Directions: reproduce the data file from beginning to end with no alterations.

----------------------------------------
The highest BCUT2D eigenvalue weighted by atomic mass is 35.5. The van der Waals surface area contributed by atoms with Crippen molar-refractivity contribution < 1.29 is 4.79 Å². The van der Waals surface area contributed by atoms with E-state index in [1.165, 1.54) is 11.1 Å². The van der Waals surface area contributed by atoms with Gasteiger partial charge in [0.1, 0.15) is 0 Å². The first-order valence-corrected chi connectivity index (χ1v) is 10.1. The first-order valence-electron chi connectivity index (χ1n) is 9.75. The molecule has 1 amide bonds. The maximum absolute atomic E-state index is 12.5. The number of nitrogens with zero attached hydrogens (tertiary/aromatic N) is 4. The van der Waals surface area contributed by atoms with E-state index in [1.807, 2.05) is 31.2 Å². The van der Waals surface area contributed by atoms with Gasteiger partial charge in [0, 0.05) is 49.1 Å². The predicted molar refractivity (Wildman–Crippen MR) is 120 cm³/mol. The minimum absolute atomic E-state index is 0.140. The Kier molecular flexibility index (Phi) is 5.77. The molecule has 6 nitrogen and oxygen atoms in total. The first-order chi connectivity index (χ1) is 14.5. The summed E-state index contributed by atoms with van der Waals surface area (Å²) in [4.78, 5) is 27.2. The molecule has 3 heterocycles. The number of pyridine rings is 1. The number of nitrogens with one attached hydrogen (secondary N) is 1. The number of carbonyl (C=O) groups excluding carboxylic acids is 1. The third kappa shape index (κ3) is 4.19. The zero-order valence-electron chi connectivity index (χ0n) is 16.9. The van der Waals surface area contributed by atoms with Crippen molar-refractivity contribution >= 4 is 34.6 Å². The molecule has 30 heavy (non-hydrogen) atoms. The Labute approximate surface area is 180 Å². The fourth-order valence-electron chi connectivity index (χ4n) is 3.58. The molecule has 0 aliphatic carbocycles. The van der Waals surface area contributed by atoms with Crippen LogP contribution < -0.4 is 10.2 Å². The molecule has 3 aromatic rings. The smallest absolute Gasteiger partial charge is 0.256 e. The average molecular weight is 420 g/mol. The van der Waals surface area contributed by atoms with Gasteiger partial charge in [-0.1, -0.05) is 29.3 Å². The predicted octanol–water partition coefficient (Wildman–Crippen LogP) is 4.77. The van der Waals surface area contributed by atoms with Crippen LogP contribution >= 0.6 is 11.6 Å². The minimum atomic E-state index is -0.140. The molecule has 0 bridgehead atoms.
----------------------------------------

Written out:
The highest BCUT2D eigenvalue weighted by atomic mass is 35.5. The van der Waals surface area contributed by atoms with Crippen molar-refractivity contribution < 1.29 is 4.79 Å². The van der Waals surface area contributed by atoms with E-state index in [1.165, 1.54) is 11.1 Å². The van der Waals surface area contributed by atoms with Gasteiger partial charge in [0.1, 0.15) is 0 Å². The first-order valence-corrected chi connectivity index (χ1v) is 10.1. The first-order valence-electron chi connectivity index (χ1n) is 9.75. The molecule has 1 amide bonds. The maximum absolute atomic E-state index is 12.5. The number of nitrogens with zero attached hydrogens (tertiary/aromatic N) is 4. The van der Waals surface area contributed by atoms with E-state index in [1.807, 2.05) is 31.2 Å². The van der Waals surface area contributed by atoms with Gasteiger partial charge in [0, 0.05) is 49.1 Å². The predicted molar refractivity (Wildman–Crippen MR) is 120 cm³/mol. The minimum absolute atomic E-state index is 0.140. The Kier molecular flexibility index (Phi) is 5.77. The molecule has 6 nitrogen and oxygen atoms in total. The first-order chi connectivity index (χ1) is 14.5. The summed E-state index contributed by atoms with van der Waals surface area (Å²) in [4.78, 5) is 27.2. The molecule has 3 heterocycles. The number of pyridine rings is 1. The number of nitrogens with one attached hydrogen (secondary N) is 1. The number of carbonyl (C=O) groups excluding carboxylic acids is 1. The third kappa shape index (κ3) is 4.19. The zero-order valence-electron chi connectivity index (χ0n) is 16.9. The van der Waals surface area contributed by atoms with Crippen molar-refractivity contribution >= 4 is 34.6 Å². The molecule has 30 heavy (non-hydrogen) atoms. The Labute approximate surface area is 180 Å². The fourth-order valence-electron chi connectivity index (χ4n) is 3.58. The molecule has 0 aliphatic carbocycles. The van der Waals surface area contributed by atoms with Crippen LogP contribution < -0.4 is 10.2 Å². The molecule has 3 aromatic rings. The smallest absolute Gasteiger partial charge is 0.256 e. The average molecular weight is 420 g/mol. The van der Waals surface area contributed by atoms with Gasteiger partial charge in [-0.1, -0.05) is 29.3 Å². The predicted octanol–water partition coefficient (Wildman–Crippen LogP) is 4.77. The van der Waals surface area contributed by atoms with Crippen LogP contribution >= 0.6 is 11.6 Å². The minimum atomic E-state index is -0.140. The molecule has 0 bridgehead atoms.